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Is it time to check the health of your Microsoft Teams?

It’s crazy to think it has now been more than a year since the great work from home experiment begun. Overnight, we all packed up our desks, headed home and set up workspaces in our home offices, living rooms and everywhere else in between (I’m writing this from my caravan!).

To support the upheaval, many organisations quickly spun up collaboration tools – such as Microsoft Teams – to empower teams and allow organisations to function as ‘normal’. However, for many, embracing collaboration at speed meant security and forward planning took a temporary back seat.

If this sounds like your organisation, then it’s probably time to go back and review your Microsoft Teams setup. Our newly developed Teams Health Check makes this a breeze by assessing your current setup against best practices.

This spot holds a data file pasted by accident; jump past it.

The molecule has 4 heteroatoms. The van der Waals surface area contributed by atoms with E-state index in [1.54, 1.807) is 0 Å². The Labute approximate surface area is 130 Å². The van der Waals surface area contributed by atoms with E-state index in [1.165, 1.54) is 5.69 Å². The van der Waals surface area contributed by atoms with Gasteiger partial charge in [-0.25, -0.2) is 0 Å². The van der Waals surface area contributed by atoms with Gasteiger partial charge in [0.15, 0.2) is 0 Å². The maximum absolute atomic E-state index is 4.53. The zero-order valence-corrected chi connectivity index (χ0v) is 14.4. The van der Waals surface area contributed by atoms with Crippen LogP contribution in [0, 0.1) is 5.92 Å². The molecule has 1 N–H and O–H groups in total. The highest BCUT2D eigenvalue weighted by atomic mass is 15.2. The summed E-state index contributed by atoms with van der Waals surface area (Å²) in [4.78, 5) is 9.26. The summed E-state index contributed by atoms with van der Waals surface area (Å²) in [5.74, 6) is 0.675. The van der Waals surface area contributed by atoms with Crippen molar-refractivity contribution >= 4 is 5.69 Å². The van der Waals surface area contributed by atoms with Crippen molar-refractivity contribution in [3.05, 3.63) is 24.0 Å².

Going well beyond security and governance, we’ll deep dive into every aspect of your Teams deployment including data retention and staff enablement – to help you get the most out of your Microsoft Teams investment.

So, to help you determine whether you’re ripe for a Teams check-up, we’ll break down five areas that could be seriously impacted following a hasty Teams deployment, the risks to your organisation, and how the Teams Health Check can put you back on right track.

1. Security, first and foremost

We’ve talked before about how purchasing a Teams license is just the beginning and a lack of awareness around potential security risks really pushes this advice to the forefront. Enabling the sharing of information and knowledge – from any device in any location – is a core function of Teams.